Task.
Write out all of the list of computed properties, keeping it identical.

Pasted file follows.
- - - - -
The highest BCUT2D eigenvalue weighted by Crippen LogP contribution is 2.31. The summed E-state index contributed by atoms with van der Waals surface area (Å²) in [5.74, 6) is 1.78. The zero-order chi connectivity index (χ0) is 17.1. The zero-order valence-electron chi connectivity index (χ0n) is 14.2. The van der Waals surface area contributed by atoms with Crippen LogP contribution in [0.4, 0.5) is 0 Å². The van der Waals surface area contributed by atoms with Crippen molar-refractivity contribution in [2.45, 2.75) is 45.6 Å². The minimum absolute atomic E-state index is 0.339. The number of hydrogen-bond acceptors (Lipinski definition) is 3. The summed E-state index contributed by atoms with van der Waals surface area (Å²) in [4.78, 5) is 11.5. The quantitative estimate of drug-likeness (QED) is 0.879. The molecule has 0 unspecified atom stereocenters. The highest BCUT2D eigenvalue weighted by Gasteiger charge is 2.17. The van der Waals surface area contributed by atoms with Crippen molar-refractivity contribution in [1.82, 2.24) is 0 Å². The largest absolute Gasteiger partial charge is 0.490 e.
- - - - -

The highest BCUT2D eigenvalue weighted by Crippen LogP contribution is 2.31. The summed E-state index contributed by atoms with van der Waals surface area (Å²) in [5.74, 6) is 1.78. The zero-order chi connectivity index (χ0) is 17.1. The zero-order valence-electron chi connectivity index (χ0n) is 14.2. The van der Waals surface area contributed by atoms with Crippen LogP contribution in [0.4, 0.5) is 0 Å². The van der Waals surface area contributed by atoms with Crippen molar-refractivity contribution in [2.45, 2.75) is 45.6 Å². The minimum absolute atomic E-state index is 0.339. The number of hydrogen-bond acceptors (Lipinski definition) is 3. The summed E-state index contributed by atoms with van der Waals surface area (Å²) in [4.78, 5) is 11.5. The quantitative estimate of drug-likeness (QED) is 0.879. The molecule has 0 unspecified atom stereocenters. The highest BCUT2D eigenvalue weighted by Gasteiger charge is 2.17. The van der Waals surface area contributed by atoms with Crippen molar-refractivity contribution in [1.82, 2.24) is 0 Å². The largest absolute Gasteiger partial charge is 0.490 e.